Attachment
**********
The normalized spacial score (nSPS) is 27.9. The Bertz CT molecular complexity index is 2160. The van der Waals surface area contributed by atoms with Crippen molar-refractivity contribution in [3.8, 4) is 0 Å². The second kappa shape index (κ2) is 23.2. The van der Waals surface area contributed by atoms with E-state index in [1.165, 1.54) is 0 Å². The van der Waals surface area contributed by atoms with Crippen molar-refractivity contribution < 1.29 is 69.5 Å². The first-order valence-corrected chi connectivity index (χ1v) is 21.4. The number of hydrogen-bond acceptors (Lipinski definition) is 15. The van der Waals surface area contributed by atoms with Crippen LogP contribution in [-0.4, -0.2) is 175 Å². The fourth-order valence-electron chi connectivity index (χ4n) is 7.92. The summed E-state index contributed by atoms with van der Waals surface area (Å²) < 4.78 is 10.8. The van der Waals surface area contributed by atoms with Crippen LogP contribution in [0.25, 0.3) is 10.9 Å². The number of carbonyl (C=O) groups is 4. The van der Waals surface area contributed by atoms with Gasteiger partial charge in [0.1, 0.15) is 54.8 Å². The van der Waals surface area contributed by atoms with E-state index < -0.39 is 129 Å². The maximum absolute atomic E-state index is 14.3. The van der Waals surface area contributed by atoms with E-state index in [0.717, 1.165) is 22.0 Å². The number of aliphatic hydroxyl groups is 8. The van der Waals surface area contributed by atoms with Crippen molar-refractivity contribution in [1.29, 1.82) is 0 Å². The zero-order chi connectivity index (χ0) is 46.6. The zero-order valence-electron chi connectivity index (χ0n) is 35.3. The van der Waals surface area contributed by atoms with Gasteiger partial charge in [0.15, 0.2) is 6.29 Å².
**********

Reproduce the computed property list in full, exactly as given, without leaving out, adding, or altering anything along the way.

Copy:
The normalized spacial score (nSPS) is 27.9. The Bertz CT molecular complexity index is 2160. The van der Waals surface area contributed by atoms with Crippen molar-refractivity contribution in [3.8, 4) is 0 Å². The second kappa shape index (κ2) is 23.2. The van der Waals surface area contributed by atoms with E-state index in [1.165, 1.54) is 0 Å². The van der Waals surface area contributed by atoms with Crippen molar-refractivity contribution < 1.29 is 69.5 Å². The first-order valence-corrected chi connectivity index (χ1v) is 21.4. The number of hydrogen-bond acceptors (Lipinski definition) is 15. The van der Waals surface area contributed by atoms with Crippen LogP contribution in [-0.4, -0.2) is 175 Å². The fourth-order valence-electron chi connectivity index (χ4n) is 7.92. The summed E-state index contributed by atoms with van der Waals surface area (Å²) < 4.78 is 10.8. The van der Waals surface area contributed by atoms with Crippen LogP contribution in [0.25, 0.3) is 10.9 Å². The number of carbonyl (C=O) groups is 4. The van der Waals surface area contributed by atoms with Gasteiger partial charge in [0.1, 0.15) is 54.8 Å². The van der Waals surface area contributed by atoms with E-state index < -0.39 is 129 Å². The maximum absolute atomic E-state index is 14.3. The van der Waals surface area contributed by atoms with E-state index in [0.717, 1.165) is 22.0 Å². The number of aliphatic hydroxyl groups is 8. The van der Waals surface area contributed by atoms with Crippen molar-refractivity contribution in [1.29, 1.82) is 0 Å². The zero-order chi connectivity index (χ0) is 46.6. The zero-order valence-electron chi connectivity index (χ0n) is 35.3. The van der Waals surface area contributed by atoms with Gasteiger partial charge in [0.15, 0.2) is 6.29 Å².